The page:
Q: What appealed to you about Naomi?
Gunn: Her whole life has been wrapped around that goal of getting higher and higher (on the corporate ladder). When you meet her at the beginning of the movie where she’s hit the apex and is just beginning to fall. She’s had her first real failure and she’s trying to climb back up the ladder but she’s starting to slip. When doubt creeps in, you start to lose your power. You start to lose your game. This is a story about a woman where this has been her entire goal and now she realizes that maybe this isn’t the goal for her. Watching a woman of that age say I’m going to go do something else now is a very powerful thing. That moment said it.
Q: Have you had experiences like the character in the movie?
Gunn: What I found fascinating is that there’s a game you have to play as a woman in both of these industries. I found it fascinating talking to (co-producers) Barbara Byrne, Candy Straight and other women who were kind enough to share their experiences because so many of their stories and experiences fed into this movie and helped to create and shape these characters and the story. Listening them talk about having to message a room and having to ride that thin line between being tough and soft, and I remember one person telling me when she had her performance review—we don’t have those in Hollywood. Well, we do, but in a different way. She said that when she went into a room and trying to show that you’re not a pushover and you’re not going to be so sweet and you’re not going to be the girl that nods and says yes, then you’re kind of pushed out of the way. If you come in and have your own ideas and opinions and you’re tough about it, you can be perceived as a *****, frankly. The same thing occurs when you’re trying to navigate your behavior in a room or on a set in Hollywood.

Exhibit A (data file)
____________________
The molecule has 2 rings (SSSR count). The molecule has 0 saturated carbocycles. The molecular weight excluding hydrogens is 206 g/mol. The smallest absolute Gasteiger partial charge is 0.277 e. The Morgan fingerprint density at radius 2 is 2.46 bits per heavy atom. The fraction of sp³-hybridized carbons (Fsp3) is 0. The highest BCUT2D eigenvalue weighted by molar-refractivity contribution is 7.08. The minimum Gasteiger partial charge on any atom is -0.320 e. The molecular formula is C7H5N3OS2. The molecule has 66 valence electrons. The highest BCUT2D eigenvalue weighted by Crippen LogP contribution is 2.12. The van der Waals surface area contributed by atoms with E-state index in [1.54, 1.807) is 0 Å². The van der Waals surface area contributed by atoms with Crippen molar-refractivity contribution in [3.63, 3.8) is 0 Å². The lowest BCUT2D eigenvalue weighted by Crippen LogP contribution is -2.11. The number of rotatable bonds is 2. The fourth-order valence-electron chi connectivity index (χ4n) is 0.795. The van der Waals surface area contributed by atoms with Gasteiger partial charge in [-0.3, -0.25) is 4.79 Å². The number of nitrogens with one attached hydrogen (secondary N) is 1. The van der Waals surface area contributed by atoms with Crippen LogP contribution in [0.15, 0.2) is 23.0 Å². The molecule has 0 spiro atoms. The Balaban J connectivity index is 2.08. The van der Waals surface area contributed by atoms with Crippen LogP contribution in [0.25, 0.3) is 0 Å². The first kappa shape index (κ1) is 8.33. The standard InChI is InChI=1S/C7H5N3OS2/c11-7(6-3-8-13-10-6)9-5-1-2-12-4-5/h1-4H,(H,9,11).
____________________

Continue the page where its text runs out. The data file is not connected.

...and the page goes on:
You know that you’re riding a line that men don’t have to think about. If you have an opinion and you want to voice it, and you feel strong about it, you have to be careful in how you present it. That’s something that (our producers) talked about a lot and that helped me in terms of creating the character of Naomi. She knows how to handles the boys, in essence, and she knows how to handle the women she works with. That’s a real fine line.
Q: What message do you hope to get across with this film?